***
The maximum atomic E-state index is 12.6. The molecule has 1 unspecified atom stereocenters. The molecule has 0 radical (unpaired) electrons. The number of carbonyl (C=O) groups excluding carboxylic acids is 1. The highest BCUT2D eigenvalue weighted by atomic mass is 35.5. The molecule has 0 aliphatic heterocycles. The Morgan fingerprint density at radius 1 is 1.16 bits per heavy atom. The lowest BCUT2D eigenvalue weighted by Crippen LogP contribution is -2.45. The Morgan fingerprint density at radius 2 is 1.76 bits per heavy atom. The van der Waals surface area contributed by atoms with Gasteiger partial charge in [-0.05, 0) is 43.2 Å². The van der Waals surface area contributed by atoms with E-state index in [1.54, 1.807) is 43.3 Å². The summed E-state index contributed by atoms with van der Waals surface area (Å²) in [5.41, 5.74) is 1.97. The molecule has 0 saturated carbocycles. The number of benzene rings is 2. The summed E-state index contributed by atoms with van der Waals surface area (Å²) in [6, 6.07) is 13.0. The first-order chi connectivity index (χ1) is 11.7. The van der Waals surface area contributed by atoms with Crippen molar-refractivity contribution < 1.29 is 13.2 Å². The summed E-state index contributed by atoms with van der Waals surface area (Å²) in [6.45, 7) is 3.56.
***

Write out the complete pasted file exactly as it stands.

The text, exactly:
The maximum atomic E-state index is 12.6. The molecule has 1 unspecified atom stereocenters. The molecule has 0 radical (unpaired) electrons. The number of carbonyl (C=O) groups excluding carboxylic acids is 1. The highest BCUT2D eigenvalue weighted by atomic mass is 35.5. The molecule has 0 aliphatic heterocycles. The Morgan fingerprint density at radius 1 is 1.16 bits per heavy atom. The lowest BCUT2D eigenvalue weighted by Crippen LogP contribution is -2.45. The Morgan fingerprint density at radius 2 is 1.76 bits per heavy atom. The van der Waals surface area contributed by atoms with Gasteiger partial charge in [-0.05, 0) is 43.2 Å². The van der Waals surface area contributed by atoms with E-state index in [1.54, 1.807) is 43.3 Å². The summed E-state index contributed by atoms with van der Waals surface area (Å²) in [5.41, 5.74) is 1.97. The molecule has 0 saturated carbocycles. The number of benzene rings is 2. The summed E-state index contributed by atoms with van der Waals surface area (Å²) in [6, 6.07) is 13.0. The first-order chi connectivity index (χ1) is 11.7. The van der Waals surface area contributed by atoms with Crippen molar-refractivity contribution < 1.29 is 13.2 Å². The summed E-state index contributed by atoms with van der Waals surface area (Å²) in [6.45, 7) is 3.56.